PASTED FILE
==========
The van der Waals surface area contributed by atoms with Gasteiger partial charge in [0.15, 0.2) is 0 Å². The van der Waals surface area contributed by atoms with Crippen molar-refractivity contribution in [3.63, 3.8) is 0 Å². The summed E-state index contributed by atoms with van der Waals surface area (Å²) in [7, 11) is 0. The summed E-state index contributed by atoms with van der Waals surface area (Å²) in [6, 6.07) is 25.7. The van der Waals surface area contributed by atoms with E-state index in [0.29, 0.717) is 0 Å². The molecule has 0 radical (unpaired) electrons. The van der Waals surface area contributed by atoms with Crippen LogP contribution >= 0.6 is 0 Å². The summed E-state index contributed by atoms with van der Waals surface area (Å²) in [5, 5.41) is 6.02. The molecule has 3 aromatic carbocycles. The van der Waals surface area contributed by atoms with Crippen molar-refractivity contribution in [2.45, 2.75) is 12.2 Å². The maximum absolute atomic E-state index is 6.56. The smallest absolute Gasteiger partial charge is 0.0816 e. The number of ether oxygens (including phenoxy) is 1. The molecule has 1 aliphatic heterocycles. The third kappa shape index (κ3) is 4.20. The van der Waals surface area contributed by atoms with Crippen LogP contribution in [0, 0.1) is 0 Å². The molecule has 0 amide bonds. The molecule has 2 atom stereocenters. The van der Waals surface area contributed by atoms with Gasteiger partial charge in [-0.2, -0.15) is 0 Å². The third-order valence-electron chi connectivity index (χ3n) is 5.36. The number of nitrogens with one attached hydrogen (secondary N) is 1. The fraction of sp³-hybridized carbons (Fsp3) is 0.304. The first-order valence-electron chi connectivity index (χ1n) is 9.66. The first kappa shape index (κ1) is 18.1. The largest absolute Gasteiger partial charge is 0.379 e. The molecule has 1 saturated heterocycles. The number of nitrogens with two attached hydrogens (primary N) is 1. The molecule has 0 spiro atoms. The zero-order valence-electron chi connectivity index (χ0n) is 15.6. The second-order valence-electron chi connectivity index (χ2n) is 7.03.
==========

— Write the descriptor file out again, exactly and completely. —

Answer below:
The van der Waals surface area contributed by atoms with Gasteiger partial charge in [0.15, 0.2) is 0 Å². The van der Waals surface area contributed by atoms with Crippen molar-refractivity contribution in [3.63, 3.8) is 0 Å². The summed E-state index contributed by atoms with van der Waals surface area (Å²) in [7, 11) is 0. The summed E-state index contributed by atoms with van der Waals surface area (Å²) in [6, 6.07) is 25.7. The van der Waals surface area contributed by atoms with E-state index in [0.29, 0.717) is 0 Å². The molecule has 0 radical (unpaired) electrons. The van der Waals surface area contributed by atoms with Crippen LogP contribution >= 0.6 is 0 Å². The summed E-state index contributed by atoms with van der Waals surface area (Å²) in [5, 5.41) is 6.02. The molecule has 3 aromatic carbocycles. The van der Waals surface area contributed by atoms with Crippen molar-refractivity contribution in [2.45, 2.75) is 12.2 Å². The maximum absolute atomic E-state index is 6.56. The smallest absolute Gasteiger partial charge is 0.0816 e. The number of ether oxygens (including phenoxy) is 1. The molecule has 1 aliphatic heterocycles. The third kappa shape index (κ3) is 4.20. The van der Waals surface area contributed by atoms with Crippen LogP contribution in [0, 0.1) is 0 Å². The molecule has 0 amide bonds. The molecule has 2 atom stereocenters. The van der Waals surface area contributed by atoms with Gasteiger partial charge in [-0.2, -0.15) is 0 Å². The third-order valence-electron chi connectivity index (χ3n) is 5.36. The number of nitrogens with one attached hydrogen (secondary N) is 1. The fraction of sp³-hybridized carbons (Fsp3) is 0.304. The first-order valence-electron chi connectivity index (χ1n) is 9.66. The first kappa shape index (κ1) is 18.1. The largest absolute Gasteiger partial charge is 0.379 e. The molecule has 1 saturated heterocycles. The number of nitrogens with two attached hydrogens (primary N) is 1. The molecule has 0 spiro atoms. The zero-order valence-electron chi connectivity index (χ0n) is 15.6. The second-order valence-electron chi connectivity index (χ2n) is 7.03.